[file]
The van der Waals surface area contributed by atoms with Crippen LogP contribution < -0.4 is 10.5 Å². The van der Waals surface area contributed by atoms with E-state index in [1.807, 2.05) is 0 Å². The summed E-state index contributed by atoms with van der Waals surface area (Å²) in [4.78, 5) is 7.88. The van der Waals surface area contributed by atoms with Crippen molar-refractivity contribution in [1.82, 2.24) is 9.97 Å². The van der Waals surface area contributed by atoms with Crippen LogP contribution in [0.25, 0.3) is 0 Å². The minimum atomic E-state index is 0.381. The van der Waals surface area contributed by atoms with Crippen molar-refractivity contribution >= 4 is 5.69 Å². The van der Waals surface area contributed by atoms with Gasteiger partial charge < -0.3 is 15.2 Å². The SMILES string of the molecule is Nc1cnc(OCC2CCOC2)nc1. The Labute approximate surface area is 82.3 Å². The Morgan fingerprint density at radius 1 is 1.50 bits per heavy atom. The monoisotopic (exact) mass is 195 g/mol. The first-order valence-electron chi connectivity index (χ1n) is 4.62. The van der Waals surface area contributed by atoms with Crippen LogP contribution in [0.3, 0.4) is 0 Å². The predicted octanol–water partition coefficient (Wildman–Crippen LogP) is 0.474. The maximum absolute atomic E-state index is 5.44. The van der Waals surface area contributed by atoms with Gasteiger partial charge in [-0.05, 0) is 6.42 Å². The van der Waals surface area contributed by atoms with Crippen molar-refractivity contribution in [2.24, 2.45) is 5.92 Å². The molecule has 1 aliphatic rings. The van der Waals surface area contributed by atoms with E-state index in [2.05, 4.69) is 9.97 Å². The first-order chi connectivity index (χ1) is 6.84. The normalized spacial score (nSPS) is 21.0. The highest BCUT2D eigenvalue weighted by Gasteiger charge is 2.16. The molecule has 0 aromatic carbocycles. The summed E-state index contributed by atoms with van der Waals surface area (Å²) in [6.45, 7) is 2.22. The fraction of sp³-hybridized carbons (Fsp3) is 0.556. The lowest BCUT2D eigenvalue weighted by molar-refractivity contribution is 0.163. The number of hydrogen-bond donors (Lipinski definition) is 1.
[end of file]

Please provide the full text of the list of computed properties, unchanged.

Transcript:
The van der Waals surface area contributed by atoms with Crippen LogP contribution < -0.4 is 10.5 Å². The van der Waals surface area contributed by atoms with E-state index in [1.807, 2.05) is 0 Å². The summed E-state index contributed by atoms with van der Waals surface area (Å²) in [4.78, 5) is 7.88. The van der Waals surface area contributed by atoms with Crippen molar-refractivity contribution in [1.82, 2.24) is 9.97 Å². The van der Waals surface area contributed by atoms with Crippen LogP contribution in [0.25, 0.3) is 0 Å². The minimum atomic E-state index is 0.381. The van der Waals surface area contributed by atoms with Crippen molar-refractivity contribution >= 4 is 5.69 Å². The van der Waals surface area contributed by atoms with Gasteiger partial charge < -0.3 is 15.2 Å². The SMILES string of the molecule is Nc1cnc(OCC2CCOC2)nc1. The Labute approximate surface area is 82.3 Å². The Morgan fingerprint density at radius 1 is 1.50 bits per heavy atom. The monoisotopic (exact) mass is 195 g/mol. The first-order valence-electron chi connectivity index (χ1n) is 4.62. The van der Waals surface area contributed by atoms with Crippen LogP contribution in [0.3, 0.4) is 0 Å². The predicted octanol–water partition coefficient (Wildman–Crippen LogP) is 0.474. The maximum absolute atomic E-state index is 5.44. The van der Waals surface area contributed by atoms with Gasteiger partial charge in [-0.05, 0) is 6.42 Å². The van der Waals surface area contributed by atoms with Crippen molar-refractivity contribution in [2.24, 2.45) is 5.92 Å². The molecule has 1 aliphatic rings. The van der Waals surface area contributed by atoms with E-state index in [2.05, 4.69) is 9.97 Å². The first-order chi connectivity index (χ1) is 6.84. The normalized spacial score (nSPS) is 21.0. The highest BCUT2D eigenvalue weighted by Gasteiger charge is 2.16. The molecule has 0 aromatic carbocycles. The summed E-state index contributed by atoms with van der Waals surface area (Å²) in [6.45, 7) is 2.22. The fraction of sp³-hybridized carbons (Fsp3) is 0.556. The lowest BCUT2D eigenvalue weighted by molar-refractivity contribution is 0.163. The number of hydrogen-bond donors (Lipinski definition) is 1.